AUBURN HILLS, MI - A Michigan firm says it will bring to market a biomass conversion process that transforms wood waste and other vegetation into material that burns well with coal. Developed by Biomass Energy Enhancements, the new process overcomes limitations of standard pelliting wood and thermal drying, with can leave polluting toxic salts and energy-dampening moisture in the biomass. 

Munro & Associates says it has been working with Biomass Energy Enhancements and UK-based and AIM-listed Active Energy Group Plc to bring to market what it terms the first sustainable biomass fuel. Since it can be used in traditional coal-fired plants as a co-mixed fuel or independently without changing the infrastructure of the plant, it eliminates hundreds of millions of dollars in conversion costs. Current coal-fired plants can reduce pollution emissions by transitioning to the new fuel, Munro says.

Burning pulverized wood pellets in Ontario

Other processes that have been used in the past, such as simple compaction and thermal drying, either leave a high level of toxic salts in the biomass creating pollution and frequent maintenance issues or leave too much intercellular moisture reducing the effective energy release from the fuels.  BEE's process "explodes" the fibers like popcorn and exposes the intra-fiber moisture and soluble salts which can then be easily removed.  This new process allows biofuels to be generated from materials that would not have been suitable or viable before, such as reclaimed waste wood, and diseased and invasive crops or trees.

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A further benefit is that the final product is also hydrophobic, which not only prevents possible reabsorption of moisture that would degrade the fuel, but it subsequently reduces distribution, transportation and storage costs.

"Although Munro has worked on several new technologies over the years, rarely does the company make the leap to actually invest in the technologies as well," said Sandy Munro, CEO of Munro & Associates. "This process has the potential to revolutionize the industry."  

Munro's engineers worked with the BEE team to create a highly scalable, mobile and "flexible in the field" process that can be moved anywhere in the world, which it says creates a massive savings.

"Our primary goal at BEE was to make the unusable usable," said Chas Fritz, CEO of BEE. Fritz cites U.S. Department of Energy figures showing that over 93 million tons of forestry residues are left to rot each year in the U.S. alone, not counting waste timber from sawmills, construction sites and other industrial uses such as redundant railroad ties.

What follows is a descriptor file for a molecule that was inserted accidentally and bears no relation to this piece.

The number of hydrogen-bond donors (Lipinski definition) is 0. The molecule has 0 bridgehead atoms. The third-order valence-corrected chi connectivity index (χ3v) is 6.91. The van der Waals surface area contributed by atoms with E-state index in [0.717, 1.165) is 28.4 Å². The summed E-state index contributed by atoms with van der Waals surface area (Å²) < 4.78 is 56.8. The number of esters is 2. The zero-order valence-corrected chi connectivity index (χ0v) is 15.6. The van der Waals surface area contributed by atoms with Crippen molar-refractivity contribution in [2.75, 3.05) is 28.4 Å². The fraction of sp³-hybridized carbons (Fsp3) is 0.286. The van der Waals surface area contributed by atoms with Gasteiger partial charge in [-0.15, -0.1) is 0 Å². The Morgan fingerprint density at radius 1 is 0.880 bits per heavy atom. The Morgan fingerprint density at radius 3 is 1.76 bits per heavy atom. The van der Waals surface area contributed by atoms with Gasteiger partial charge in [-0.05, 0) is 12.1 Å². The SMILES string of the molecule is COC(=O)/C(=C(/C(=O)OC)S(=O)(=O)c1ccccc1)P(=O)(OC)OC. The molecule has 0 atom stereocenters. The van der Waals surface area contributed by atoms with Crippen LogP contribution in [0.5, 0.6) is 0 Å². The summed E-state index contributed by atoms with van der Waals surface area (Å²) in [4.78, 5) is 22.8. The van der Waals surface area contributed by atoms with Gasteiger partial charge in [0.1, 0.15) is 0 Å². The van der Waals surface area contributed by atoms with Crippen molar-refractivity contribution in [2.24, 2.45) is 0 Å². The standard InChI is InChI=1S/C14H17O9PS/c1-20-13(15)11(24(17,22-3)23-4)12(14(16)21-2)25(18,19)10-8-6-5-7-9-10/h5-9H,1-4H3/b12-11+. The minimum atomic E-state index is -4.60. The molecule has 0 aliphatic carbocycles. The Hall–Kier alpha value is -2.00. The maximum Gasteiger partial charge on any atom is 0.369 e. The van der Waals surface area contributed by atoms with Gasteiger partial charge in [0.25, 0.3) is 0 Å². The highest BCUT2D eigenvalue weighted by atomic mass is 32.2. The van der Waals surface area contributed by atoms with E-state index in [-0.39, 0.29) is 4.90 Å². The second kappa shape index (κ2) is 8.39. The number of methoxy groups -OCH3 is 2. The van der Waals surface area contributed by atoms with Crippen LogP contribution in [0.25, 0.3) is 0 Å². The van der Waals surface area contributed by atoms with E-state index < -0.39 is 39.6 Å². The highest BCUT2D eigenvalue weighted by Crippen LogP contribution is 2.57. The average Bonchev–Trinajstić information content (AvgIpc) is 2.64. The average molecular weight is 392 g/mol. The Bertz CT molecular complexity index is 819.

"Our unique process converts all of that material into high-energy fuel, benefitting the environment in numerous ways," Fritz says. Active Energy Group will help execute the project as a global  worldwide launch.

"My colleagues and I have been searching for the past five years for the 'holy grail' of the power generation industry: a sustainable clean energy fuel that will act as a direct replacement for coal; some nine billion tons of which is currently utilized each year, causing enormous damage to the environment," said Richard Spinks, CEO of AEG. "I'm delighted to report that after a few false starts, we've not only found a method of producing that fuel, but that after months of working closely with BEE and thoroughly testing their claims for their technology, we're even more convinced that they're the ideal partners for AEG."

Munro says its engineers took the original prototype design created by BEE and scaled it up to create the new process/design. A critical component of Munro's redesign methodology is its proprietary Design Profit software that provides the company with the unique ability to assess virtually every aspect of the manufacturing process and its associated costs. Through the software, every system, sub-system and component – along with its fabrication process, assembly steps and fastening methods (including tools) – is analyzed to produce accurate metrics for piece cost, labor cost and non-labor costs, as well as investment costs.